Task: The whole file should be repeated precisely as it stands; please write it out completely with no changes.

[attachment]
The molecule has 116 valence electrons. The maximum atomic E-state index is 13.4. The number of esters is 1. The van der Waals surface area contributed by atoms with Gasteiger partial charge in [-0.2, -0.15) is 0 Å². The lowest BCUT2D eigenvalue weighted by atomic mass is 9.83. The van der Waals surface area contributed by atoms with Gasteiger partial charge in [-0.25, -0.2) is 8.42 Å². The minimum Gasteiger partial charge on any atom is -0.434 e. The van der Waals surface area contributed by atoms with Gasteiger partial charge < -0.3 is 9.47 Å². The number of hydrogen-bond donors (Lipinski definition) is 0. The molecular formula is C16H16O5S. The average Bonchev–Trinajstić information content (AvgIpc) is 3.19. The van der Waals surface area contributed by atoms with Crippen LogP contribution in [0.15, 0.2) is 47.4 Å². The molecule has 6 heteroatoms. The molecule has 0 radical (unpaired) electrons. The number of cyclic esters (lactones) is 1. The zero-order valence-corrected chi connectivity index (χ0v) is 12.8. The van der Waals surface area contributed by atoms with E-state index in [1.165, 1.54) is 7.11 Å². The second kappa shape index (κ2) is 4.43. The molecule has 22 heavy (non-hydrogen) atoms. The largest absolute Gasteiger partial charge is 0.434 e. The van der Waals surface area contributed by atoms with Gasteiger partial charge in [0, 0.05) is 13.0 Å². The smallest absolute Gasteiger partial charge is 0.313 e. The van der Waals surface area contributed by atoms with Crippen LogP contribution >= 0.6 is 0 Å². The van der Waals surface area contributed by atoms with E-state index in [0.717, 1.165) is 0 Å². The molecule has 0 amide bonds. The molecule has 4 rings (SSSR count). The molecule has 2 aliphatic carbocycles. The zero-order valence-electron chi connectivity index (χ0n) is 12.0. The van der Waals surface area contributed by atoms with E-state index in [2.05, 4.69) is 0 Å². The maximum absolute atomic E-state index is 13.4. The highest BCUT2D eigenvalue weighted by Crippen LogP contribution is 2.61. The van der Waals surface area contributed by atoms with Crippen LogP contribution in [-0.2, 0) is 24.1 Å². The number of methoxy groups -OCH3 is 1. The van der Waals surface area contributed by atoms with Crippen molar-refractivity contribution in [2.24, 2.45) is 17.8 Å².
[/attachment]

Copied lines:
The molecule has 116 valence electrons. The maximum atomic E-state index is 13.4. The number of esters is 1. The van der Waals surface area contributed by atoms with Gasteiger partial charge in [-0.2, -0.15) is 0 Å². The lowest BCUT2D eigenvalue weighted by atomic mass is 9.83. The van der Waals surface area contributed by atoms with Gasteiger partial charge in [-0.25, -0.2) is 8.42 Å². The minimum Gasteiger partial charge on any atom is -0.434 e. The van der Waals surface area contributed by atoms with Gasteiger partial charge < -0.3 is 9.47 Å². The number of hydrogen-bond donors (Lipinski definition) is 0. The molecular formula is C16H16O5S. The average Bonchev–Trinajstić information content (AvgIpc) is 3.19. The van der Waals surface area contributed by atoms with Crippen LogP contribution in [0.15, 0.2) is 47.4 Å². The molecule has 6 heteroatoms. The molecule has 0 radical (unpaired) electrons. The number of cyclic esters (lactones) is 1. The zero-order valence-corrected chi connectivity index (χ0v) is 12.8. The van der Waals surface area contributed by atoms with E-state index in [1.165, 1.54) is 7.11 Å². The second kappa shape index (κ2) is 4.43. The molecule has 22 heavy (non-hydrogen) atoms. The largest absolute Gasteiger partial charge is 0.434 e. The van der Waals surface area contributed by atoms with Gasteiger partial charge in [0, 0.05) is 13.0 Å². The smallest absolute Gasteiger partial charge is 0.313 e. The van der Waals surface area contributed by atoms with Crippen LogP contribution >= 0.6 is 0 Å². The van der Waals surface area contributed by atoms with E-state index in [0.717, 1.165) is 0 Å². The molecule has 0 amide bonds. The molecule has 4 rings (SSSR count). The molecule has 2 aliphatic carbocycles. The zero-order valence-electron chi connectivity index (χ0n) is 12.0. The van der Waals surface area contributed by atoms with E-state index in [2.05, 4.69) is 0 Å². The maximum absolute atomic E-state index is 13.4. The highest BCUT2D eigenvalue weighted by Crippen LogP contribution is 2.61. The van der Waals surface area contributed by atoms with Crippen LogP contribution in [-0.2, 0) is 24.1 Å². The number of methoxy groups -OCH3 is 1. The van der Waals surface area contributed by atoms with Crippen molar-refractivity contribution in [2.24, 2.45) is 17.8 Å².